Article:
The disadvantages mirror the benefits, to some extent. Because the cases are large, they often require the assignment of a fairly large group of professionals for extended periods of time. Once the assignments are complete, it is important to be able to deploy these professionals on to new assignments. This can be challenging, especially if there were any delays in the schedule of the hearings as originally set.

How does your firm intend to build upon its footprint in the construction space?

We have been doing what we view as a good job of identifying markets that work for us and opening construction-focused operations there. As a large international firm, FTI has many offices around the globe, but not all have a construction focus. We are now trying to strategically look at new markets in an opportunistic fashion. As a result, we have opened new offices over the past couple of years in Munich, Madrid, Dublin, Paris and Montreal, all of which are performing very well.

FTI recently launched its asset life cycle management services practice. What are the goals of this group, and what challenges does it face?

The goals are to assist clients with managing their development/construction projects “from cradle to grave”, including assistance with implementing software solutions to facilitate with management and operational needs and goals. We have had this practice area within the construction practice at FTI for the past two to three years, and have achieved very good traction in both the United States and Europe. We recently rebranded the practice area as asset life cycle management.

What do clients look for in an effective construction expert?

We believe that clients (who are usually law firms on behalf of the ultimate contractor or owner clients) look first at the reputation and expertise of the testifying professional. This is typically based on experience that the lawyer had with the expert, or is based on word of mouth from other law firms or partners of the enquiring lawyer. In addition, the qualifications and availability of the team members are heavily considered and weighted, as the law firms know that the bulk of the document review and organisation will be performed by professionals working under the direction of the testifying expert. And, of course, estimated fee levels are important, as the client wants to make sure that the amounts being paid – although maybe not the lowest they might be able to secure – are at a reasonable and customary level.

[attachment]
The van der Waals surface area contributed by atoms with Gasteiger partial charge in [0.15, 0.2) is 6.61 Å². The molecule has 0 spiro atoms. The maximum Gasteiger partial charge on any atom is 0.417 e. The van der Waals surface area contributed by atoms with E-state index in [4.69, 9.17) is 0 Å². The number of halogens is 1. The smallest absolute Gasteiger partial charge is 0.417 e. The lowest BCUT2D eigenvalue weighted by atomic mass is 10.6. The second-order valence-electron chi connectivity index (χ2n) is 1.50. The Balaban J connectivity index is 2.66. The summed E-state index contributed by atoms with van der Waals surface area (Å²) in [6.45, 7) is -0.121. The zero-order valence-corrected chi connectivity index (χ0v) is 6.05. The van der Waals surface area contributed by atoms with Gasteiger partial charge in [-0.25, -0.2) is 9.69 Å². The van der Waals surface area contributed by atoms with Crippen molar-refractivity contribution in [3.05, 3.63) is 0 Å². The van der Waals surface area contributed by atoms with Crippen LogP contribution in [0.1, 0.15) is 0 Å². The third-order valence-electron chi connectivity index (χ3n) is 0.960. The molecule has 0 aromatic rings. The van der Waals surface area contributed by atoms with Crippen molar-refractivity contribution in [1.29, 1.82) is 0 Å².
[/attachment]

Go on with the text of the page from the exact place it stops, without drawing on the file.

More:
What is the best piece of advice you’ve ever received?

Don’t try and guess where a lawyer is going with a line of questioning and get ahead of them (and yourself). Listen to the questions, and answer them as they come – honestly and completely.

Global Leader

WWL Ranking: Global Elite Thought Leader

WWL says

Patrick McGeehin is "among the best there is" according to peers who state that he is "one of the top damages experts in the US".

Biography

Patrick A McGeehin, CPA is a senior managing director in FTI Consulting's forensic and litigation consulting segment, and is the company's global head of the construction solutions practice. He consults and provides expert testimony on construction and government contract matters, and provides contract claims assistance relating to the calculation of and approach to damages, including breach of contract, lost profits, requests for equitable adjustment in delay and disruption cases, and fraud-related issues. He regularly testifies on claim pricing, cost allocation and other damages issues relating to matters performed throughout the world. He has provided expert testimony in both court and board/arbitration forums, including appearances in international arbitration settings before the ICC, and before boards of contract appeals, state circuit courts and federal district courts in the United States. He has also testified before binding and advisory DRB panels on power, industrial and large civil construction projects in various countries. In 2017 he was named inaugural Construction Expert of the Year at the Who’s Who Legal Awards.

He is the accounting editor of Construction Accounting – A Guide for Attorneys and Other Professionals. He also co-authored a chapter in the book, published by the American Bar Association's Forum on the Construction Industry. He authored a chapter in The Comprehensive Guide to Lost Profits Damages for Experts and Attorneys, published by Business Valuation Resources; other articles have been published in the American Bar Association's Public Contract Law Journal.

He graduated summa cum laude from the University of Scranton and received an MBA from The George Washington University.

WWL Ranking: Global Elite Thought Leader

Features by Patrick McGeehin

Construction 2018: Roundtable

Construction 2018: Roundtable